by Robyn Gillam

From a human perspective, Pier 4 park is pretty quiet these days. However, on a cloudy March day, it was filled with the noise of water and land birds enjoying the spring. Tweets, clicks, quacks, honking and trumpeting filled the air. As I stood on the western pier, looking out over the bay, my contemplation was rudely interrupted by loud slapping. Expecting unauthorized human behaviour,  I spun round, only to see a mute swan whacking the water with his great wings as he came in, feet first, for a landing on the bay. At first, this manoeuver looked awkward, but further observation revealed it was anything but.

The area was abuzz with social activity. A flock of Ring-beaked Gulls wheeled around the tree tops shouting to each other, while Trumpeter Swans and ducks like Scoters, Goldeneyes and Mallards swam happily around the deserted northern marina. Quacks emanating from the bushes on the southern side were echoed by a mallard drake swimming eagerly in their direction, his shiny green head all a-gleam. On the other side of the bay, the mute swan came in repeatedly for a landing, his wings whacking the water as loudly as possible and his big webbed feet zooming across the surface, before coming to a dignified stop. Fluffing his wings, he settled into the water, wagging his tail, making it obvious just what a magnificent bird he is.

Long ago, Fran Landesman wrote words to a song about disappointed love. Made famous by Ella Fitzgerald, it expresses the resentment of the spurned lover at the onset of spring, and provides our title.  We now see on this a much larger scale. For an unspecified period of time, humans must isolate themselves from their fellows, other than close family members. As Spring unfolds, with trees and flowers bursting into bloom and birds and animals getting together to breed and enjoy the warmth, they are alone in their homes, or on solitary walks. Forced to avoid close contact with each other, they are going against everything they are hard-wired to do. Like the singer, irritated by the  songs of birds, they might conclude that love is boring, they are all alone and the party is over.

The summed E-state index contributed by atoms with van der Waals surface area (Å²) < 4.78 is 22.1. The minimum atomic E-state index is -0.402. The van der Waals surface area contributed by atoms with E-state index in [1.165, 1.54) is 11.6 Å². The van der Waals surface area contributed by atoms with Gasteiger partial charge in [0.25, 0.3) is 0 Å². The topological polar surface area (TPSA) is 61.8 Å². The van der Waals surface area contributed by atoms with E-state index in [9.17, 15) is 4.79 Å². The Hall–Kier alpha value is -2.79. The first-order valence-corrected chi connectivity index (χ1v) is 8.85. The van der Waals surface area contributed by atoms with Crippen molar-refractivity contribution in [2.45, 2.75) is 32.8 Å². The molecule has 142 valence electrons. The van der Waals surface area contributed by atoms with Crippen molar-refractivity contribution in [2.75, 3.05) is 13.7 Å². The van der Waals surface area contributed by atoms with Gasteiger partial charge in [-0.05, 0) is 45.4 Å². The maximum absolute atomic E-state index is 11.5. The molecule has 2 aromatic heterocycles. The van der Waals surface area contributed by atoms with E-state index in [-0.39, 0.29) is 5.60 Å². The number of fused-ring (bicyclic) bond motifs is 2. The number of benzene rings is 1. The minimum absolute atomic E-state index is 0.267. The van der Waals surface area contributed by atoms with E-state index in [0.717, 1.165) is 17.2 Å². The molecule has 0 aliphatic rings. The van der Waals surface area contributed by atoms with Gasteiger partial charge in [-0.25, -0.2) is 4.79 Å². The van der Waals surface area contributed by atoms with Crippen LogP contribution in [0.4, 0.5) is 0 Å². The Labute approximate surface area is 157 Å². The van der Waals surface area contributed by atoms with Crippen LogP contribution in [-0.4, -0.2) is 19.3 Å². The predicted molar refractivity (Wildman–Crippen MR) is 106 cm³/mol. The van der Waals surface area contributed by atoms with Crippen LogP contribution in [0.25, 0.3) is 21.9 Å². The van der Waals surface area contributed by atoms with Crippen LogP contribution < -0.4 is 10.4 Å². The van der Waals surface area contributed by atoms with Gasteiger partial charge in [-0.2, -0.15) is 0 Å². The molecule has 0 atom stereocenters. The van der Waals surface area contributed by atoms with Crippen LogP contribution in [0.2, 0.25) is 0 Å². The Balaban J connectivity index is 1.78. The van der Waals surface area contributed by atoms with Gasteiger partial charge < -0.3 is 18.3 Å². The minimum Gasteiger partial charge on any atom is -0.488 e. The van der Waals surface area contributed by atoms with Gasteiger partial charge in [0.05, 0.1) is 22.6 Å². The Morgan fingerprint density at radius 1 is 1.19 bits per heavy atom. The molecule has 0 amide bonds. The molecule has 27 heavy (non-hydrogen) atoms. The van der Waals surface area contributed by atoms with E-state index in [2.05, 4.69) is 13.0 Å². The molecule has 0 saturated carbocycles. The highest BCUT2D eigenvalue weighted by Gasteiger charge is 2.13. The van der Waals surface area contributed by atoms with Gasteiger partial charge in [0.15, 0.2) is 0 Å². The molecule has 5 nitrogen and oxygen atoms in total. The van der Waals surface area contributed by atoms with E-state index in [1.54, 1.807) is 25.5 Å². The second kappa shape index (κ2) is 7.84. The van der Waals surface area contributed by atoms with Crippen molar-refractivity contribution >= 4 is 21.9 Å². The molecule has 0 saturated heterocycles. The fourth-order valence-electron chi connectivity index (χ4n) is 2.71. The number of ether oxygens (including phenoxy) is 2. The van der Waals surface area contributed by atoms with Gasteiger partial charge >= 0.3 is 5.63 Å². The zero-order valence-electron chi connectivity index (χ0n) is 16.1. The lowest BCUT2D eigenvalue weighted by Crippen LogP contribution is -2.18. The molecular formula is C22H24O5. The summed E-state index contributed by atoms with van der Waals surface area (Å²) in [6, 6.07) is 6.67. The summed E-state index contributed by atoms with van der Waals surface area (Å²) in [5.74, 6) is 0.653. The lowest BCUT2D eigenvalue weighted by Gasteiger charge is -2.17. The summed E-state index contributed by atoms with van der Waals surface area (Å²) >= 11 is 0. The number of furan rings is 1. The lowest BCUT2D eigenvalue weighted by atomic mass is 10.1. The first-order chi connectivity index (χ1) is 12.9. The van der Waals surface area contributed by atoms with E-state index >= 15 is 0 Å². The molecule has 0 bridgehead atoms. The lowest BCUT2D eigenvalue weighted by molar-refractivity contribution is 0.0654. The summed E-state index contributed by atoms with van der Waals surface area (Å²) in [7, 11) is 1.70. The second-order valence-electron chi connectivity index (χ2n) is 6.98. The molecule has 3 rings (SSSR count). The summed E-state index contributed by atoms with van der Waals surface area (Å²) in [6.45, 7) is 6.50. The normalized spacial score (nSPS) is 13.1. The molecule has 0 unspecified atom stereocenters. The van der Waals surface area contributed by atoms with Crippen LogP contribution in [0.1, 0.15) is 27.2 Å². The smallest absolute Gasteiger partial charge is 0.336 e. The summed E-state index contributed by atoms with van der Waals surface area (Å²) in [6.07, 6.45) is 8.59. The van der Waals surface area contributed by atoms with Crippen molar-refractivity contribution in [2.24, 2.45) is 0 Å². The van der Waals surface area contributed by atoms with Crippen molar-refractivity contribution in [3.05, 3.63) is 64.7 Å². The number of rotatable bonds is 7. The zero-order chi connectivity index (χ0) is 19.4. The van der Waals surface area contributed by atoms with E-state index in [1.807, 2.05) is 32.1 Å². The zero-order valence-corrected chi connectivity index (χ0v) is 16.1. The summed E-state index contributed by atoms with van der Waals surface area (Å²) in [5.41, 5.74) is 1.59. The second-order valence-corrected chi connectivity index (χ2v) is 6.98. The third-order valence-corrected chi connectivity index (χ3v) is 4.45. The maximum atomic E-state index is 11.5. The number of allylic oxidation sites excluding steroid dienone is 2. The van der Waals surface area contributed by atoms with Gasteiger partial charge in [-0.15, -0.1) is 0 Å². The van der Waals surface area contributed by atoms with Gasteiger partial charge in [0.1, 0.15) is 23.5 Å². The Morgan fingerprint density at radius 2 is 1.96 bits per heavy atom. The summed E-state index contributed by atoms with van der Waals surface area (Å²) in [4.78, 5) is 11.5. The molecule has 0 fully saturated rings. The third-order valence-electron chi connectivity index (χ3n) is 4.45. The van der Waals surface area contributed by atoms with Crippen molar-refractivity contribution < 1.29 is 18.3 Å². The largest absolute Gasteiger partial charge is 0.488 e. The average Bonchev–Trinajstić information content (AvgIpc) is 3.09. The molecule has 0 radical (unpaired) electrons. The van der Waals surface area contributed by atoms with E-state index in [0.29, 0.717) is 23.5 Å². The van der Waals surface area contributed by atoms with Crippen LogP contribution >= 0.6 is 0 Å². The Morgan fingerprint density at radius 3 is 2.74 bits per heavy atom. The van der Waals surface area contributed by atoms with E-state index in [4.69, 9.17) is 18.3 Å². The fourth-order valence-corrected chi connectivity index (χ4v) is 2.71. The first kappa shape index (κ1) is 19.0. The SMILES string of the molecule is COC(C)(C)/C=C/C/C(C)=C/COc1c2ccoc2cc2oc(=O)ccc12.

It’s understandable. Visiting Pier 4 another day, I saw two gulls sitting at either end of the western pier. Were they practicing social distancing? Maybe, but they don’t have to. Sometime later they relocated to a stone in the water, where they huddled cozily together, their feathers ruffled by the wind. On other days, they can be seen splashing in the waves on the shoreline and feeding each other fish. Pairs of Canada Geese amble happily around the shore and on the grass, fly and swim over the lake. They’re not talking to me anymore. They don’t have any reason to. Unlike me, they are perfectly happy.

We shouldn’t let Spring hang us up. The fact that it always happens is cause for optimism, not resentment or misery. Social distancing is working, and if we keep to ourselves for a while longer, we will eventually be able to come back together. There’s always next Spring.

“Spring can really hang you up the most,” by Tommy Wolf and Fran Landesman, © Warner Chappell Music France, Wolfland, Fricon Music Company O/b/o Wolfland, Wolf Mills Music Inc.